The Travel, Hospitality and Leisure practice of UK-headquartered Deloitte Touche Tohmatsu Limited, referred to more often as Deloitte and known for its audit, consulting, tax, and advisory services, has posted an updated summary of key issues facing the travel, hospitality and leisure sector.
Deloitte’s Travel, Hospitality and Leisure practice serves companies across multiple categories including aviation and transportation, gaming, hotels, restaurants and food service, and sports and has a staff of 1,450 worldwide. Its key issue updates are designed to keep its sector’s businesses apprised of developments affecting their activities (and, no doubt, to attract clients). Here’s how Deloitte summarizes the key issues:
—Many Travel, Hospitality and Leisure players are increasingly using an “asset-light” strategy in which they expand their brand footprint globally without taking on huge capital investment and by exploring joint ventures with local partners.
—Technology, mobile, and social drivers are contributing to an increasing number of global brands.
—Everyone should consider the table stake attributes —comfort, price, food taste, loyalty programs, among many other things. Yet, players across the Travel, Hospitality & Leisure spectrum should grow smartly, and not try to be all things to all people.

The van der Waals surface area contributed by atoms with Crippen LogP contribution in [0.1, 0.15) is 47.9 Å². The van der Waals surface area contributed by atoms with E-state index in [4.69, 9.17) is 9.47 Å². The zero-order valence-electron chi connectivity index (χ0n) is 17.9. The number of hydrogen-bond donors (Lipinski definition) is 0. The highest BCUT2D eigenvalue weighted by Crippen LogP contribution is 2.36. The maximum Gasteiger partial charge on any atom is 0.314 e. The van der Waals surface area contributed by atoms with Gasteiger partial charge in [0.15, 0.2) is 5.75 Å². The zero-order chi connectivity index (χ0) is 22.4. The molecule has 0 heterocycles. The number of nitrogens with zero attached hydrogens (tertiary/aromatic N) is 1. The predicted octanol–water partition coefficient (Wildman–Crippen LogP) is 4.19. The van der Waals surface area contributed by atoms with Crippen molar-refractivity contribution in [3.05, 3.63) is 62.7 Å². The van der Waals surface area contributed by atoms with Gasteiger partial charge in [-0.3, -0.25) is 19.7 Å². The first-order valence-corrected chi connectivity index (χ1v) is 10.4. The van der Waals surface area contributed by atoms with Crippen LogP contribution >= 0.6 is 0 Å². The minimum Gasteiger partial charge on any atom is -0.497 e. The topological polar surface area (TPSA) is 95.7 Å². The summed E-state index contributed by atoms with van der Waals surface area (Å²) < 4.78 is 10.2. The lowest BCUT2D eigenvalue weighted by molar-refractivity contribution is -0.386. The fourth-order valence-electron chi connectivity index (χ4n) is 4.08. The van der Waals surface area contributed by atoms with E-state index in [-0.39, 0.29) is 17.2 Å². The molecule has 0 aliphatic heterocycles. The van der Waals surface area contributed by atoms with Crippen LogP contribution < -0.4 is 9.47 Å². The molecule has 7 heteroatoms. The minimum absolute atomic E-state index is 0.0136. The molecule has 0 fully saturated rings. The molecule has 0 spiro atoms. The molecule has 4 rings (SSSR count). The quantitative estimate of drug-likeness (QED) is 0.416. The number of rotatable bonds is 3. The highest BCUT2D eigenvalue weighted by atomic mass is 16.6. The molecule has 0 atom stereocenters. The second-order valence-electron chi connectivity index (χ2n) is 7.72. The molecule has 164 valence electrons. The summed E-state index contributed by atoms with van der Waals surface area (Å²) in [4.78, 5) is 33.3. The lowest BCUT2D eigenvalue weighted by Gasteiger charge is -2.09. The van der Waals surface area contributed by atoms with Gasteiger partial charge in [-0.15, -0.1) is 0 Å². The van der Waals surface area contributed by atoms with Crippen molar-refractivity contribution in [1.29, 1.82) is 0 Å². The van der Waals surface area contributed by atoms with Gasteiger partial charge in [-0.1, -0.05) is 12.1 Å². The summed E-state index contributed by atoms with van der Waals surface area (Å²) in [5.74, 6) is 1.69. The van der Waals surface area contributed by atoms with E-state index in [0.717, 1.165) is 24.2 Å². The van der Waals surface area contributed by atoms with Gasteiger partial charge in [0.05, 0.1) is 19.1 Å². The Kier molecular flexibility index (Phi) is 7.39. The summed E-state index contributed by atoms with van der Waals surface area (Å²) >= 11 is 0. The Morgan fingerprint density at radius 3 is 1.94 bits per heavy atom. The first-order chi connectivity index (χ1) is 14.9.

—Companies should consider the regulatory framework of each domestic and foreign market that they serve.
—While looking for international growth avenues, especially in politically sensitive regions, Travel, Hospitality & Leisure players need to consider their risk management strategies.
—Customers have different appetites in sharing personal information with companies but each customer wants to ensure that personal data finds safe custody.
—The risk of cybersecurity breaches looms large, especially in consumer sensitive sectors.
—Whether Travel, Hospitality and Leisure companies’ legacy systems are good enough to catch up with innovative breaches is a question that needs deliberation.
—To “win the Millennial,” any consumer-facing business should understand the needs and desires of this critical consumer demographic.
—Millennials have a robust appetite for innovative technology and they often want a customized experience. Consumer engagement is not something that begins at the company’s front door; it typically begins with online search and should be ongoing and evolving.
—They want transparency and the sense that they are receiving “value for money.”
—Many consumers feel free Wi-Fi in a hotel or restaurant is ”table-stakes” and no longer a novelty.
—Social Media continues to get stronger and influences the purchasing decision.
—Emerging technologies including keyless entry and digital payments are being introduced in more markets and are expected to continue to surface in the coming year.
—Emerging platforms are gradually becoming mainstream and challenging established players. In the race of traditional vs. alternative, the winners will likely be those who can create value for customers that they can experience and measure.